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Typically, in private renting, the rent for a tenancy is established and agreed upon at the beginning of the tenancy period and specified in the tenancy agreement. However, there may be instances where the landlord considers raising the rent to account for inflation, increased cost of living, or property maintenance expenses. To learn more about rent increases in private residential renting, refer to this guide.
Landlords have the right to increase the rent charged to tenants, provided they adhere to the appropriate procedures and the proposed rent increase is not unjustified or unreasonable. The tenancy agreement should specify the process and timing for rent reviews. The general guidelines for rent increases are as follows:
In the event that you receive a Section 13 notice and the proposed rent increase is excessive or unfair, you may challenge it and receive a fair rent determination by applying to the tribunal. For more information, refer below.
A landlord can increase rent in several ways, including:
In summary, landlords can increase rent by renewing the tenancy agreement, mutually agreeing to a rent increase, using a rent increase clause, or serving a section 13 notice. It is important for landlords to follow the correct procedures and ensure that any proposed rent increase is fair and reasonable. Tenants should also be aware of their rights and can challenge a proposed rent increase if they believe it is excessive or unfair.
A section 13 notice is a legal notice used by landlords in England when they want to propose a new rent under an assured shorthold periodic tenancy. This notice can only be issued after the initial fixed term of the tenancy has elapsed. When a tenancy agreement doesn’t provide information or procedure on a rent increase, the landlord can only increase the rent by mutual agreement with the tenant or by serving a section 13 notice.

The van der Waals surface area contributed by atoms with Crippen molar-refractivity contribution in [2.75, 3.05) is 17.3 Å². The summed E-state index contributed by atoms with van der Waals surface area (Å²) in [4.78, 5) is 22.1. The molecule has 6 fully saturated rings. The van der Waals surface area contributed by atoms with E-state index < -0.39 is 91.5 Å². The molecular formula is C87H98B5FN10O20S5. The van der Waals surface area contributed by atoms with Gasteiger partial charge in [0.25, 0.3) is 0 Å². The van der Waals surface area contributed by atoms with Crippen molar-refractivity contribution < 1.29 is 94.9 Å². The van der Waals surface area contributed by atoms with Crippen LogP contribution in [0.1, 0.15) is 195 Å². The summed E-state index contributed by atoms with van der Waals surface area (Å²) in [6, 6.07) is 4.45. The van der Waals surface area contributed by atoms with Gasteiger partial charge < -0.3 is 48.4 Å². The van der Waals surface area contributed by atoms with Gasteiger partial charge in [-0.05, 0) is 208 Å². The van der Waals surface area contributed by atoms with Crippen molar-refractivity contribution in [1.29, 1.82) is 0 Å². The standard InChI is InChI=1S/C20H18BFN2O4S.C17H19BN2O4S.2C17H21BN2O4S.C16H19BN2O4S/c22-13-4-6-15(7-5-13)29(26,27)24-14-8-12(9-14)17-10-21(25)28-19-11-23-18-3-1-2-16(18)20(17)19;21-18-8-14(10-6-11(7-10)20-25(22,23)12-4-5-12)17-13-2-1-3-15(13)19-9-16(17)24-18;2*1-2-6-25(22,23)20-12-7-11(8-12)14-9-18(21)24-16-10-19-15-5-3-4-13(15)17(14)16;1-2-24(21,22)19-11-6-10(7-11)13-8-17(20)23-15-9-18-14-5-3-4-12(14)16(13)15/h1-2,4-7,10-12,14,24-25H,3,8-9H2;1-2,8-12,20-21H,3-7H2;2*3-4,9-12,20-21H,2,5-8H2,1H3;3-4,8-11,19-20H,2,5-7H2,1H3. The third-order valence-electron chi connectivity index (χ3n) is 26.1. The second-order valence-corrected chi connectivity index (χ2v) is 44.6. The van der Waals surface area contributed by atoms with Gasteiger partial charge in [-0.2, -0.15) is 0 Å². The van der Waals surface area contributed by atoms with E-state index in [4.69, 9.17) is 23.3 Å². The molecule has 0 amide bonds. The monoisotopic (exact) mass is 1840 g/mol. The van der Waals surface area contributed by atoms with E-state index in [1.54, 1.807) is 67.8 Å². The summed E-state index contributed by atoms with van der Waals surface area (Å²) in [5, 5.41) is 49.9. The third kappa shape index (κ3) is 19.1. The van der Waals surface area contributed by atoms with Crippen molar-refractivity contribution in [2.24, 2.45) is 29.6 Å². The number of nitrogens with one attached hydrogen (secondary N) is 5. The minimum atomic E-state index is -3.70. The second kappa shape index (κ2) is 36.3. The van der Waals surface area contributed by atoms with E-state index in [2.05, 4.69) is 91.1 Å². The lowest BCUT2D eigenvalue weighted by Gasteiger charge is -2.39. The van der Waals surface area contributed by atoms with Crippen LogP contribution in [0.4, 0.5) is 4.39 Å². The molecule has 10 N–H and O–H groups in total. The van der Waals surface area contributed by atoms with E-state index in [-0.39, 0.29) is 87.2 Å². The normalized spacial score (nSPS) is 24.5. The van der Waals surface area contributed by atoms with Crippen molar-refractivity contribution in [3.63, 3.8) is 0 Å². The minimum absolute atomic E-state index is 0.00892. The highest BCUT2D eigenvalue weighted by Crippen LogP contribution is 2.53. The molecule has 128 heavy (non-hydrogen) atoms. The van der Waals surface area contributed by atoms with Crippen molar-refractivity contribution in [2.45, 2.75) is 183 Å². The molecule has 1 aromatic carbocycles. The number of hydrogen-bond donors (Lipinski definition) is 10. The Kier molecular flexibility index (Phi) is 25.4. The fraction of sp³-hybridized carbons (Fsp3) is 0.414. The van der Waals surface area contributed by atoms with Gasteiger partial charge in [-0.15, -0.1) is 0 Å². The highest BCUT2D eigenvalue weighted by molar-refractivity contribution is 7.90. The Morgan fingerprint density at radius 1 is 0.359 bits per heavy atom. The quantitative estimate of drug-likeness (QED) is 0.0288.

For weekly, fortnightly, or monthly periodic tenancies, at least one month’s notice is required. For yearly tenancies, six months’ notice is required. The notice period runs from the date of service of the section 13 notice, which is normally the day the rent is due. For example, if the tenant pays rent on the 10th day of the month, the date of the rent increase on the section 13 notice must be on the 10th day of the month.
Once the notice has been served, the tenant has until the date of the rent increase to make a decision. If the tenant doesn’t do anything, the rent will automatically increase, and the tenant cannot dispute the rent increase.
However, if the tenant wants to dispute the level of the rent increase, they can apply to the First-tier Tribunal (Property Chamber) before the rent increase date given on the section 13 notice. Rent must be paid at the previously agreed rate until the tribunal or committee makes a decision.
Negotiating a rent increase with the tenant may be more beneficial than imposing an increase, as the tenant may choose to leave the property, causing the landlord to spend time and money re-letting it. Additionally, finding suitable replacement tenants can be difficult, especially if the landlord had a good relationship with the previous tenants.
Therefore, it may be advantageous to negotiate a rent increase that both parties are happy with. One way to do this is to roll out the rent increase in incremental stages over a period of time, for example, an increase of £25 in the first six months and then an increase of £50 for the six months after that.